The Origins of Barnaby Rudge
“It would be unwise to think of Dickens’s radicalism as in any sense egalitarian. He feared lawlessness but understood the motives of those who rose up against authority, and this Janus-like attitude towards society enters Barnaby Rudge in a direct way, just as his own troubled relationship with his father lends further depth to his presentation of a world in which most forms of lawful authority are corrupt or corrupting. In which the great secret desire is the breaking of all locks, all chains—all forms of social or domestic servitude.”— Peter Ackroyd
We’ve spoken before about how the public reaction to the New Poor Laws fueled the scathing indictment of systemic poverty that undergirds Oliver Twist and portions of Nicholas Nickleby. In the late 1830s, the miseries inflicted on the working class produced a new, quasi-revolutionary movement known as the Chartist movement, which demanded universal (usually male) suffrage, the secret ballot, and various parliamentary reforms. Dickens largely supported the aims of the protestors but felt the usual English aversion to their methods, which included mass riots. As Ackroyd says, “Although Dickens understood the grievances of those at the rough end of this new industrial age, he never sympathised with those who tried to create a revolutionary movement in England.” (This dualism in Dickens—his sympathy for the justly aggrieved poor but loathing of the bloody mob—would later reach its apex in his other historical novel, A Tale of Two Cities.) There’s a lively debate among Dickens scholars over the extent to which Barnaby Rudge was written in response to the riots.
The Gordon Riots
Dickens saw in the Gordon Riots of 1780 a fitting historical analogy for the political unrest that had governed the 1830s and was threatening to spill over into the next decade. As he would later do in A Tale of Two Cities, he used a tale of riot and revolution set some decades in the past to warn of the potential for Britain to collapse into anarchy and mob rule, a fear that was widely shared by the upper and middle classes at the time.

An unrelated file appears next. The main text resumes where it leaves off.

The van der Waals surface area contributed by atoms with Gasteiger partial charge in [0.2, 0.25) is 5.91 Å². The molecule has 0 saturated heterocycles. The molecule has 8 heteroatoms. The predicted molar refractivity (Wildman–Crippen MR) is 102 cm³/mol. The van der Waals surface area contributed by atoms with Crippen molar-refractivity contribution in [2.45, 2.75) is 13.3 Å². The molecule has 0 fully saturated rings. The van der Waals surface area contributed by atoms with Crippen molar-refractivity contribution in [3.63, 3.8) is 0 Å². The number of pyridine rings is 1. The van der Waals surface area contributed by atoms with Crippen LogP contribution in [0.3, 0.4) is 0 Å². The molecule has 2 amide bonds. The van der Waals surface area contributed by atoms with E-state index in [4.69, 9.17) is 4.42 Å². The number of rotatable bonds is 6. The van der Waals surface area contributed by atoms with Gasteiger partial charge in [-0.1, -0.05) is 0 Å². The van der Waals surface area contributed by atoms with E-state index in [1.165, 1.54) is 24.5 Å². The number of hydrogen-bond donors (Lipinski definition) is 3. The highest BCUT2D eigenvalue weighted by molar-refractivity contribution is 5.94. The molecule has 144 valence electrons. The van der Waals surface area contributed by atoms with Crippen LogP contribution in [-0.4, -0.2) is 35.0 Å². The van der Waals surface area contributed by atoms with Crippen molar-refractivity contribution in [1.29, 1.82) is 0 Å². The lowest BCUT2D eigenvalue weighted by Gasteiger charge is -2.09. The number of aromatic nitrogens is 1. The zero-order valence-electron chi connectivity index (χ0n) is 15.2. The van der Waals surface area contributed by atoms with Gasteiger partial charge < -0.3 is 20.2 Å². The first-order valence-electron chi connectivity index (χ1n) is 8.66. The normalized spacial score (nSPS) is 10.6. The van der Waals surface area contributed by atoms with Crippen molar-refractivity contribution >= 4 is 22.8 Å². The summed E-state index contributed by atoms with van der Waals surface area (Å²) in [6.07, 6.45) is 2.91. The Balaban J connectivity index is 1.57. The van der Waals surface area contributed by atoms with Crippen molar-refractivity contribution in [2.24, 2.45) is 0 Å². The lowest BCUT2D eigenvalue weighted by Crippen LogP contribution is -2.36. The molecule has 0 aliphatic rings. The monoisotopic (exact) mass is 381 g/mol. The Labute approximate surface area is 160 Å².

Mark Willis provides a succinct overview of the historical backdrop against which the events of Barnaby Rudge take place:
“At the time of the Gordon Riots, ‘no Catholic could be attorney, or Justice, or postmaster, nor sit in Parliament, nor vote at elections.’ The Catholic Relief Bill, sympathetic to the Catholic cause, was presented to Parliament in 1780, for ‘the relief of the Catholics in England from their present grievances and shameful disabilities.’ The Protestant Association, headed by Lord Gordon, opposed The Bill. The Association produced a petition against the passing of The Bill, and, under Lord Gordon’s leadership, proceeded first to gather and then to riot in the streets of London. The ensuing mob torn down known Catholic establishments including churches, schools and private houses at Moorfields and Hoxton, before moving on to destroy both Newgate and Fleet prisons, and threatening to assault the Bank of England. The riot lasted in earnest from June 2nd until June 8th, and left 210 shot dead by the army, with a further 75 to die later of their injuries.“
The Gordon Riots haunted the memory of the first half of the nineteenth century in Britain, and came to be seen as a precursor to the French Revolution and the Reign of Terror. They severely weakened the faith of other countries in the British parliamentary form of government, which developed a reputation for instability. It can be hard to remember now because the British government proved remarkably durable during the various upheavals of the 1840s and ‘50s, when revolution was sweeping the European continent, but at the time many observers within and outside of Britain expected a similar revolution in Britain—the overthrow of the monarchy and perhaps even the overthrow of Parliament.